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Jun 22, 2010 8:21 PM by Chris Welty

Tucker Denies Deliberate Killing of Lawyer Bill

BATON ROUGE, La. (AP) - House Speaker Jim Tucker said Tuesday
that last-minute haggling over a bill to let the attorney general
use contingency fee contracts for oil spill litigation wasn't
designed to kill the bill, as Senate President Joel Chaisson
contends.
The issue sharply divided the two chambers, with no resolution
as the legislative session ended a day earlier. As the clock wound
down and the bill's fate became clear, Chaisson embarked on a fiery
speech lambasting the House and business lobbyists for jettisoning
the measure.
"The fact that the president would say we delayed this deal ...
is nothing short of balderdash. It's just rubbish," said Tucker,
R-Terrytown. "And for us to be accused of trying to stifle this is
just wrong."
The proposal would have allowed law firms hired by the state to
sue BP PLC or other companies over the Deepwater Horizon explosion
and oil spill to get a percentage of the damage award instead of an
hourly rate.
Attorney General Buddy Caldwell has argued he needs the ability
to hire outside lawyers on contingency to get the best
representation for the state. Chaisson, D-Destrehan, a lawyer, said
failure to pass the bill puts Louisiana at a disadvantage to all
other Gulf Coast states that can use contingency fee contracts.
With the bill dead, Caldwell's office, the Jindal administration
and lawmakers were considering ways to funnel more money to the
attorney general to help him cover the hourly fees involved in
litigating such a complex case. Caldwell estimated he would need up
to $100 million to pay for the costs of the oil spill lawsuit.
"We will find the money. I'm not concerned about the finding
the $100 million, even in these tough budget years," Tucker said.
Told of the comment after a session in which budget troubles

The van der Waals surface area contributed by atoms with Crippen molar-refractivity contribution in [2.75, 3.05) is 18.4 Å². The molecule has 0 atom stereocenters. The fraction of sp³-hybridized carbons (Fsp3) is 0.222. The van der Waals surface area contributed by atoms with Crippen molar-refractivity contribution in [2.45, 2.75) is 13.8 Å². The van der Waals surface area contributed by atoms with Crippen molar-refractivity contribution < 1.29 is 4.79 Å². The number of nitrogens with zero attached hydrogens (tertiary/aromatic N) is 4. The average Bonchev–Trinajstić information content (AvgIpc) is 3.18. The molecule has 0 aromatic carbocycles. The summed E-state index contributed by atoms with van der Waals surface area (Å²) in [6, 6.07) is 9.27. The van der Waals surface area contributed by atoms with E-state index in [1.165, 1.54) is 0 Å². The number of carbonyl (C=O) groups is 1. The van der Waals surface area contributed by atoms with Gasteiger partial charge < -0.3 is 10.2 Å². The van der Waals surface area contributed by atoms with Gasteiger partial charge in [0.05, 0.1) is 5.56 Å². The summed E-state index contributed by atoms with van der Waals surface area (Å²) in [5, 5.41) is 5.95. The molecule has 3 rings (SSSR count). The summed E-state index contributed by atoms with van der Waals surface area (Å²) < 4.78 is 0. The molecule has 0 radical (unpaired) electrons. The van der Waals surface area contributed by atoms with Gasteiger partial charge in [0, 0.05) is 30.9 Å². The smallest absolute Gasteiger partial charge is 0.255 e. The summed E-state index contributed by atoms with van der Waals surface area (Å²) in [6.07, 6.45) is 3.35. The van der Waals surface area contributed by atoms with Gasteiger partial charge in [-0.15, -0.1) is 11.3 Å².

were a top concern, Chaisson said, "That's amazing that he would
say that."
Chaisson said he was going to ask Gov. Bobby Jindal to call a
special session to reconsider the issue. Jindal had supported the
contingency fee measure, but when asked if he would consider a
special session, he said it was too soon to determine a next step.
Chaisson accused Tucker and House Commerce Committee Chairman
Tim Burns of repeated delays to run out the clock on the session
without a vote on the proposal, calling the men subservient to
"big oil and big business."
"They were doing everything they could to delay this bill so
there wouldn't be a vote," Chaisson said Tuesday, arguing that
each proposed change in the negotiations was run by business
lobbyists on the House side.
Business interests generally oppose legislation allowing
contingency contracts, arguing the arrangements let lawyers get too
big a share of money that should be going to the state and claiming
the contracts encourage more lawsuits because of the huge potential
payoffs.
Tucker said Chaisson made a tactical error in waiting until late
in the final day to try to work out an agreement and in starting
negotiations with a proposal completely different than what the
House wanted.
"It became a greedy bill, and we were not going to pass a
greedy bill because that was not what was in the best interest of
the people of this state," Tucker said.
Chaisson said he agreed to several provisions sought by the
House to address their concerns about the payouts possible to
attorneys under the bill.
As originally proposed and passed by the Senate, Caldwell would
have been given the authority to use contingency fee contracts to
hire outside lawyers in a large range of cases, but the House
limited the bill only to the oil spill. As it emerged on the final
day, the contingency payments also would have been capped at $100
million for the case.

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